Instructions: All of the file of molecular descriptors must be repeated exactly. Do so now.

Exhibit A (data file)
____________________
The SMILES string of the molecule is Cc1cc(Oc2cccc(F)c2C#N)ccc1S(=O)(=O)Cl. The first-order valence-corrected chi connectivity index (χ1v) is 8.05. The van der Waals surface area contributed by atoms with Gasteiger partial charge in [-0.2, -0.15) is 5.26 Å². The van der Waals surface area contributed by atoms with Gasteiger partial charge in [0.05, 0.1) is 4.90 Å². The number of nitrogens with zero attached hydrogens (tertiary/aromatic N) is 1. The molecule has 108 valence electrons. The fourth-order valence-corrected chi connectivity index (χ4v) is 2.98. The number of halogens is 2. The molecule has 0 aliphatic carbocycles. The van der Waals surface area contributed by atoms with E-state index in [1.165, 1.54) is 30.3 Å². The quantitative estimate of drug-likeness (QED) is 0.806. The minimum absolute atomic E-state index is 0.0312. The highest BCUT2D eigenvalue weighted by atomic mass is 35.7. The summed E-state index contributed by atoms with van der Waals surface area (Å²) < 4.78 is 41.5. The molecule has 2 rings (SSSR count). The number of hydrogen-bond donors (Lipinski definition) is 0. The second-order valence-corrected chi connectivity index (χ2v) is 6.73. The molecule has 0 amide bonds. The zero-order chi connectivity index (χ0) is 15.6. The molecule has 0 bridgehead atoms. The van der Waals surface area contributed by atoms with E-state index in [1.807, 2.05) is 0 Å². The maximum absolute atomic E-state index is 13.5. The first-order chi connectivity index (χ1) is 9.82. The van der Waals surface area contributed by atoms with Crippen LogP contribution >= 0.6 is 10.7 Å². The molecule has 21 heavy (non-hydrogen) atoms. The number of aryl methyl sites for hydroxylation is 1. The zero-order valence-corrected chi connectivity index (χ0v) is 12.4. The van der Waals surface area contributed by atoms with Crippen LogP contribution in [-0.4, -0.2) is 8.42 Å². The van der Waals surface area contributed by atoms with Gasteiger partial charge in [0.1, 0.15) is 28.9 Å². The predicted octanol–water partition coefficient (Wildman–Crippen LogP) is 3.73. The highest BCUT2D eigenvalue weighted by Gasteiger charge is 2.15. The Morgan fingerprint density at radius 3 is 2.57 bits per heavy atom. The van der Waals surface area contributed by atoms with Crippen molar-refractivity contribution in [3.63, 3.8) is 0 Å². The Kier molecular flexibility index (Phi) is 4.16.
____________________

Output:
The SMILES string of the molecule is Cc1cc(Oc2cccc(F)c2C#N)ccc1S(=O)(=O)Cl. The first-order valence-corrected chi connectivity index (χ1v) is 8.05. The van der Waals surface area contributed by atoms with Gasteiger partial charge in [-0.2, -0.15) is 5.26 Å². The van der Waals surface area contributed by atoms with Gasteiger partial charge in [0.05, 0.1) is 4.90 Å². The number of nitrogens with zero attached hydrogens (tertiary/aromatic N) is 1. The molecule has 108 valence electrons. The fourth-order valence-corrected chi connectivity index (χ4v) is 2.98. The number of halogens is 2. The molecule has 0 aliphatic carbocycles. The van der Waals surface area contributed by atoms with E-state index in [1.165, 1.54) is 30.3 Å². The quantitative estimate of drug-likeness (QED) is 0.806. The minimum absolute atomic E-state index is 0.0312. The highest BCUT2D eigenvalue weighted by atomic mass is 35.7. The summed E-state index contributed by atoms with van der Waals surface area (Å²) < 4.78 is 41.5. The molecule has 2 rings (SSSR count). The number of hydrogen-bond donors (Lipinski definition) is 0. The second-order valence-corrected chi connectivity index (χ2v) is 6.73. The molecule has 0 amide bonds. The zero-order chi connectivity index (χ0) is 15.6. The molecule has 0 bridgehead atoms. The van der Waals surface area contributed by atoms with E-state index in [1.807, 2.05) is 0 Å². The maximum absolute atomic E-state index is 13.5. The first-order chi connectivity index (χ1) is 9.82. The van der Waals surface area contributed by atoms with Crippen LogP contribution >= 0.6 is 10.7 Å². The molecule has 21 heavy (non-hydrogen) atoms. The number of aryl methyl sites for hydroxylation is 1. The zero-order valence-corrected chi connectivity index (χ0v) is 12.4. The van der Waals surface area contributed by atoms with Crippen LogP contribution in [-0.4, -0.2) is 8.42 Å². The van der Waals surface area contributed by atoms with Gasteiger partial charge in [0.1, 0.15) is 28.9 Å². The predicted octanol–water partition coefficient (Wildman–Crippen LogP) is 3.73. The highest BCUT2D eigenvalue weighted by Gasteiger charge is 2.15. The Morgan fingerprint density at radius 3 is 2.57 bits per heavy atom. The van der Waals surface area contributed by atoms with Crippen molar-refractivity contribution in [3.63, 3.8) is 0 Å². The Kier molecular flexibility index (Phi) is 4.16.